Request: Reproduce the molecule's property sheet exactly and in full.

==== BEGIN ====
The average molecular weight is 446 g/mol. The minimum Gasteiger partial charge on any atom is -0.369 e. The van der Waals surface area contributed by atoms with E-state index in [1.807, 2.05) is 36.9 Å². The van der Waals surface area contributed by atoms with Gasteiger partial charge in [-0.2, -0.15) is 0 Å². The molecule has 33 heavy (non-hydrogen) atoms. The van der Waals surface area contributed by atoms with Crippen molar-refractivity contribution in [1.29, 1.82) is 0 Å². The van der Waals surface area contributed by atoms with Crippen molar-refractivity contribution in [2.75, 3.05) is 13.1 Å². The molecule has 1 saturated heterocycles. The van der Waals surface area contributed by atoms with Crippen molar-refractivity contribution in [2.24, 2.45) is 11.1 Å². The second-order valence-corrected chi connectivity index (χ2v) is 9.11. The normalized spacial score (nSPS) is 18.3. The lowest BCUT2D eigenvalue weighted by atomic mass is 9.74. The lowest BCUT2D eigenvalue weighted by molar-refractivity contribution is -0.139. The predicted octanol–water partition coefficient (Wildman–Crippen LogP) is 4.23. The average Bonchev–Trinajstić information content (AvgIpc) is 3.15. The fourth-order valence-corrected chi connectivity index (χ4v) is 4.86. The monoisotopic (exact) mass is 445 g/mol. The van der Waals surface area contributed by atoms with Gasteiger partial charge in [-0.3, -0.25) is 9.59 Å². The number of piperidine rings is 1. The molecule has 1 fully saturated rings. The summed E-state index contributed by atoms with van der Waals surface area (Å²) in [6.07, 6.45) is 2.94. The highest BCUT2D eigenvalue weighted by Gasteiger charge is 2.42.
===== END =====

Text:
The average molecular weight is 446 g/mol. The minimum Gasteiger partial charge on any atom is -0.369 e. The van der Waals surface area contributed by atoms with E-state index in [1.807, 2.05) is 36.9 Å². The van der Waals surface area contributed by atoms with Gasteiger partial charge in [-0.2, -0.15) is 0 Å². The molecule has 33 heavy (non-hydrogen) atoms. The van der Waals surface area contributed by atoms with Crippen molar-refractivity contribution in [1.29, 1.82) is 0 Å². The van der Waals surface area contributed by atoms with Crippen molar-refractivity contribution in [2.75, 3.05) is 13.1 Å². The molecule has 1 saturated heterocycles. The van der Waals surface area contributed by atoms with Crippen molar-refractivity contribution in [2.24, 2.45) is 11.1 Å². The second-order valence-corrected chi connectivity index (χ2v) is 9.11. The normalized spacial score (nSPS) is 18.3. The lowest BCUT2D eigenvalue weighted by atomic mass is 9.74. The lowest BCUT2D eigenvalue weighted by molar-refractivity contribution is -0.139. The predicted octanol–water partition coefficient (Wildman–Crippen LogP) is 4.23. The average Bonchev–Trinajstić information content (AvgIpc) is 3.15. The fourth-order valence-corrected chi connectivity index (χ4v) is 4.86. The monoisotopic (exact) mass is 445 g/mol. The van der Waals surface area contributed by atoms with Gasteiger partial charge in [-0.3, -0.25) is 9.59 Å². The number of piperidine rings is 1. The molecule has 1 fully saturated rings. The summed E-state index contributed by atoms with van der Waals surface area (Å²) in [6.07, 6.45) is 2.94. The highest BCUT2D eigenvalue weighted by Gasteiger charge is 2.42.